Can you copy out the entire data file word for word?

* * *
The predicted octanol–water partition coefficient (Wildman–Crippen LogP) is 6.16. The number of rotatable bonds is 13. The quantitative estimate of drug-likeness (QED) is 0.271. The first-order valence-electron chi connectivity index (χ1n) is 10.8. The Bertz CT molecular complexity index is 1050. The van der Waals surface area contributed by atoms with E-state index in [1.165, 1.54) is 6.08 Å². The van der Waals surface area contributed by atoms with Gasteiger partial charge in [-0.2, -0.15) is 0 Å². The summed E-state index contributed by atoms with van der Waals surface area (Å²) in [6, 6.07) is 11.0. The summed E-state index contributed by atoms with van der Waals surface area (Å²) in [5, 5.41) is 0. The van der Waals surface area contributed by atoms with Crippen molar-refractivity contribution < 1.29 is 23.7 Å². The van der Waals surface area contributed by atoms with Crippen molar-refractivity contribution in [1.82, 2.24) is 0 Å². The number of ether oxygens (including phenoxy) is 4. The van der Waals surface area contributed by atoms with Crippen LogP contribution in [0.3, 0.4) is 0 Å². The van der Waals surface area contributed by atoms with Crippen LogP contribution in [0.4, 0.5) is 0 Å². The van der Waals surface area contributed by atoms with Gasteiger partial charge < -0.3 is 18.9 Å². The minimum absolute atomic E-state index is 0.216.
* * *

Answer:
The predicted octanol–water partition coefficient (Wildman–Crippen LogP) is 6.16. The number of rotatable bonds is 13. The quantitative estimate of drug-likeness (QED) is 0.271. The first-order valence-electron chi connectivity index (χ1n) is 10.8. The Bertz CT molecular complexity index is 1050. The van der Waals surface area contributed by atoms with E-state index in [1.165, 1.54) is 6.08 Å². The van der Waals surface area contributed by atoms with Gasteiger partial charge in [-0.2, -0.15) is 0 Å². The summed E-state index contributed by atoms with van der Waals surface area (Å²) in [6, 6.07) is 11.0. The summed E-state index contributed by atoms with van der Waals surface area (Å²) in [5, 5.41) is 0. The van der Waals surface area contributed by atoms with Crippen molar-refractivity contribution < 1.29 is 23.7 Å². The van der Waals surface area contributed by atoms with Crippen molar-refractivity contribution in [1.82, 2.24) is 0 Å². The number of ether oxygens (including phenoxy) is 4. The van der Waals surface area contributed by atoms with Crippen LogP contribution in [0.3, 0.4) is 0 Å². The van der Waals surface area contributed by atoms with Crippen LogP contribution in [0.4, 0.5) is 0 Å². The van der Waals surface area contributed by atoms with Gasteiger partial charge < -0.3 is 18.9 Å². The minimum absolute atomic E-state index is 0.216.